Emerging Alcohol Trends That Are Likely to Stay After Covid-19
If you’re struggling to understand the effects of Covid-19 on the alcohol industry – you’re not alone. A big picture snapshot of the current situation is composed of starkly contrasting black and white trends, each telling very different tales.
On the one hand, online sales are booming globally as many people are drinking more at home to liven up the mood of self-isolation. According to Nielsen, beer category sales were up nearly 19.5% in the second week of April, while spirit and wine sales jumped to over 32% and 36% respectively.
On the flipside, on-premise sales for the alcoholic beverages market are at a standstill and it’s not clear when or to what extent they’ll return.
This insightful Forbes article on how Covid-19 is upending the alcohol industry offers numbers to support the mixed-results view, saying “Alcoholic beverage sales have spiked significantly, but the impact has been uneven. Some producers have seen their sales soar, while others have seen them decimated. The changes in the distribution pattern have far-ranging implications for the beverage industry regardless of the overall increases in volumes.”
In the US, the National Restaurant Association predicts that of the nation’s one million restaurants and 60+ thousand bars, taverns, pubs and nightclubs, an estimated 20% will not reopen. And post-Covid-19 European drink industry trends are on similar trajectories.
Clouding the mix further, it’s unclear whether the current spike in online sales is being driven by stockpiling efforts or an increase in immediate consumption.
Despite the looming uncertainty, several likely scenarios are predicted, of which alcohol brands should take particular note. They revolve around aspects of product selection, discovery, and new drink occasions and experiences.
The Longtail Craft Alcohol Industry Will Decline
The growing number of craft breweries, distilleries and wineries that dotted the drinks space in recent years has been hit hardest by Covid-19, and stand less chances of fully recovering. It’s not just a matter of deep versus shallow pockets, but also the impact on their primary distribution channels.
For example, small to mid-range craft beer producers rely on on-premise sales for “around 70% of their revenues”, says Forbes. “Many do not even offer bottled beer”. Similarly, craft distilleries and wineries are seeing average overall revenues down by as much as 50% despite the uptick in online sales.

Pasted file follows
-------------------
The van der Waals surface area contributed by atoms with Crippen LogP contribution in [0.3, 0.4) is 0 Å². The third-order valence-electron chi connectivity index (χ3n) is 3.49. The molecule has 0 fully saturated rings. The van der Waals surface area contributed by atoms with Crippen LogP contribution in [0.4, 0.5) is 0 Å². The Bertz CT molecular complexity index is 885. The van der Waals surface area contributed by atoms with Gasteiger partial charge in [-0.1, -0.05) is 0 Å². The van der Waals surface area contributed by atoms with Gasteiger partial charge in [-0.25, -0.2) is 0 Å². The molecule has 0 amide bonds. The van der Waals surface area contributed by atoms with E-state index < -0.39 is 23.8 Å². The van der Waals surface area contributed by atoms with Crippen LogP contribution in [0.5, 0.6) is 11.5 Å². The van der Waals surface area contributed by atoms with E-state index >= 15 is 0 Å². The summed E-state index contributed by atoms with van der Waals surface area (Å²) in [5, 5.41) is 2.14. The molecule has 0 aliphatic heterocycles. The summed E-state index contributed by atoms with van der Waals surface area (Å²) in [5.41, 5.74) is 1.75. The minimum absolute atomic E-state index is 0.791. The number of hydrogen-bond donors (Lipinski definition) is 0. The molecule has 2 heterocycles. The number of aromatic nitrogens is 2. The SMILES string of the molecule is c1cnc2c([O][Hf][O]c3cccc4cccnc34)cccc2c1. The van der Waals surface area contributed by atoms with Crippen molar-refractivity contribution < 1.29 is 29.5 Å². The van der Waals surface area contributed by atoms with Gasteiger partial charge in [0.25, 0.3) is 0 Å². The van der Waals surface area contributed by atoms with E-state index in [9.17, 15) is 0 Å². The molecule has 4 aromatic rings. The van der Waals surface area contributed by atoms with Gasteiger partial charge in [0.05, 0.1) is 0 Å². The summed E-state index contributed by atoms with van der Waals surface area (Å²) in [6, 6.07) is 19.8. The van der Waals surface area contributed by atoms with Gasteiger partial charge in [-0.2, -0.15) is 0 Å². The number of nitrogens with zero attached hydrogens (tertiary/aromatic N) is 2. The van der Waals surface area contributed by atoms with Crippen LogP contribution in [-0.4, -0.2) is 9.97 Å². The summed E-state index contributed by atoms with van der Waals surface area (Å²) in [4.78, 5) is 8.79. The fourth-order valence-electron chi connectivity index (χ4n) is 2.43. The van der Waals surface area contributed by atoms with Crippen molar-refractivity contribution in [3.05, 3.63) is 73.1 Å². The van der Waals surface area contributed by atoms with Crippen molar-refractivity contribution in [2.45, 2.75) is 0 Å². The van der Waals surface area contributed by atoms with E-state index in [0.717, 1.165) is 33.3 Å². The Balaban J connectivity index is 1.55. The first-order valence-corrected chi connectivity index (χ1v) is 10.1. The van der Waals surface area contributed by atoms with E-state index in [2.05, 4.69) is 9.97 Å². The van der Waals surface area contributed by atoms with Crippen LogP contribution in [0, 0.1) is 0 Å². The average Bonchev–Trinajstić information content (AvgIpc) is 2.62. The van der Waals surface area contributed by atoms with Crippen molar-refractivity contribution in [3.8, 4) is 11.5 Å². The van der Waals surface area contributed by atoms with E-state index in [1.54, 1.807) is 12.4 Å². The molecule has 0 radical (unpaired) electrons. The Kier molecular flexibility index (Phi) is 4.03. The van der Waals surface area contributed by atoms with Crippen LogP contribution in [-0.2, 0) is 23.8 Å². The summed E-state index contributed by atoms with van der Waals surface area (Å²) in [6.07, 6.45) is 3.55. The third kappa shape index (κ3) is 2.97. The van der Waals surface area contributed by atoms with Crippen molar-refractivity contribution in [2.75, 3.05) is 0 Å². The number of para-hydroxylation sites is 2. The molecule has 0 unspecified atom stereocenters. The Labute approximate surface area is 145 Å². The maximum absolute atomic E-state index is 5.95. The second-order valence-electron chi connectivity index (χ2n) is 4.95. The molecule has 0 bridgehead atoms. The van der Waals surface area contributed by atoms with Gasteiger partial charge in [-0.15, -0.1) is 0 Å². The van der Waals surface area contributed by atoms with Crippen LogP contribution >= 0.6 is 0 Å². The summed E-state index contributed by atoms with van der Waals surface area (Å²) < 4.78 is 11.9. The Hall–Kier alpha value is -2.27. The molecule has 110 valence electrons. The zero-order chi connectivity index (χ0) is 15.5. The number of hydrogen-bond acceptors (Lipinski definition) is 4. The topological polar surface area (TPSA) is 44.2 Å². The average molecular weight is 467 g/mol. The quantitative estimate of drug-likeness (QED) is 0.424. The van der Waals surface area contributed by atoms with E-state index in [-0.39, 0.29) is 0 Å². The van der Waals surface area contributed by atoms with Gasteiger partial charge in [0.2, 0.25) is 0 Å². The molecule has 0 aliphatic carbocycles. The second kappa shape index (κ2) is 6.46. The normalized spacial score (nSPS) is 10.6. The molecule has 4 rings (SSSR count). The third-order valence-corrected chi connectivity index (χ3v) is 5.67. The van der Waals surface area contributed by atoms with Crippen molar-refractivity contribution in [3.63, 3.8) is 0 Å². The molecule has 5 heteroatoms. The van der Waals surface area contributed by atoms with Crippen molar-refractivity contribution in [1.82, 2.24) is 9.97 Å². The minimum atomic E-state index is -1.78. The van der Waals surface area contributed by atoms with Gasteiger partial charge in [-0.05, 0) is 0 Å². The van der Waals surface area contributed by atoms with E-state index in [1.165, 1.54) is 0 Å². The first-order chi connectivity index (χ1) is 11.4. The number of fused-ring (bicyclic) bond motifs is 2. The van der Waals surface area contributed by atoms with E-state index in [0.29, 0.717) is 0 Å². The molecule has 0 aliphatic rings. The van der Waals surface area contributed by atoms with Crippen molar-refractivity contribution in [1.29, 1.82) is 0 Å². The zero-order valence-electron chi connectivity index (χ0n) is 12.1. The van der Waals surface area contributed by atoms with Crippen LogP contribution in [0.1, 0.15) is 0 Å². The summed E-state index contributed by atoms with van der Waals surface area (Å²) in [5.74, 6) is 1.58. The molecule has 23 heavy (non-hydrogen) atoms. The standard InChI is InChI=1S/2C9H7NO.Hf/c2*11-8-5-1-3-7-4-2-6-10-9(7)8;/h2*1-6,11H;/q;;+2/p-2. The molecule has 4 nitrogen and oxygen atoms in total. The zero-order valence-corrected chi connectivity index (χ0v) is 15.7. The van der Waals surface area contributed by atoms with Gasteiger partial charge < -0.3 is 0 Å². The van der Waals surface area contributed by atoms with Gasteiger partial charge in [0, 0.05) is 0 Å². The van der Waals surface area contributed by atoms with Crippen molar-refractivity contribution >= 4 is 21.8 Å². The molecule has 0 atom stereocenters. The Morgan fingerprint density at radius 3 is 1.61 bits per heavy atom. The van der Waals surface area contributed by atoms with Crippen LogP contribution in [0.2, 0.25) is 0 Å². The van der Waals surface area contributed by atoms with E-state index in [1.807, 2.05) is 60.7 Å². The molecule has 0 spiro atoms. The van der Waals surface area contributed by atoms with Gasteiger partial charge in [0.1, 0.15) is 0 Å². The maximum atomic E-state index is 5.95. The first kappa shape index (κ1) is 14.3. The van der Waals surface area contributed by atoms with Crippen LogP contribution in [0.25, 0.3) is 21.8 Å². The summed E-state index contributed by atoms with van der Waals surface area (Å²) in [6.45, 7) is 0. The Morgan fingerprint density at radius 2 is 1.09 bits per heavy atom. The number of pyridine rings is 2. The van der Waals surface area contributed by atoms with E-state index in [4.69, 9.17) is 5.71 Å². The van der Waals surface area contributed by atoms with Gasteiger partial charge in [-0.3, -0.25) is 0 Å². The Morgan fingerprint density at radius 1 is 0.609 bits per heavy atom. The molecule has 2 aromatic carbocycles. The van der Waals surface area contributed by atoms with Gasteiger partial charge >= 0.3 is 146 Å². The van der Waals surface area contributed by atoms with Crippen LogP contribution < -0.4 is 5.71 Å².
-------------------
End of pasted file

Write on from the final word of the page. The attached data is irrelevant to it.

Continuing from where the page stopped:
By contrast, top craft brands with solid off-premise distribution channels are still going strong and are likely to benefit from the drop in diversity in the short to medium term – as are the big brands.
Online Influencers Will Gain More Power
As on-premise and in-store opportunities to discover new brands decline, and more consumers get in the habit of finding their next favorite drink online, digital channels will continue to grow and influencers will hold greater sway over beer trends and sprits trends than they have until now.
A recent podcast hosted by the editorial team at VinePair, sheds light on how the vast selection of craft products introduced in recent years had many lay consumers feeling overwhelmed and intimidated by the in-store shopping experience. The same goes for on-premise experiences, where excessive and complex menus often leave casual drinkers stressed over what to order in social settings.
This presents an opportunity for alchohol brands and the influencers who promote them to educate consumers about their products online, where they don’t feel awkward. The payoff is two-fold. Brands not only get more meaningful exposure, but also help consumers feel more confident about what to order the next time they are in a social setting, increasing the most effective kind of marketing – word of mouth.
Alternative Social Drinking Experiences
While everyone is waiting for that magical day when we can all celebrate our return to public life, stepping out from isolation will be a slow and gradual process that takes place over a period of weeks, if not months. Even after it’s officially deemed safe to be out, our newly ingrained awareness of social distancing will continue to drive public behavior. People will be looking for alternative social drinking experiences that don’t involve confined quarters.
Virtual pubs are already popping up all over social media and will continue to innovate.
Fancy to-go cocktails will rise in popularity as people look to drink socially in more open settings.
And the return of more intimate Mad Men era cocktail parties will likely make a comeback as at-home mixology continues to pick up.
These are just three emerging trends expected to redefine drinking in the age of social distancing. More shifts will occur – many of which we can’t yet predict. To hear more about innovation in drink experiences both in the context of Covid-19 and beyond, check out the latest episode of DrinkX, a new podcast by and for beverage professionals.
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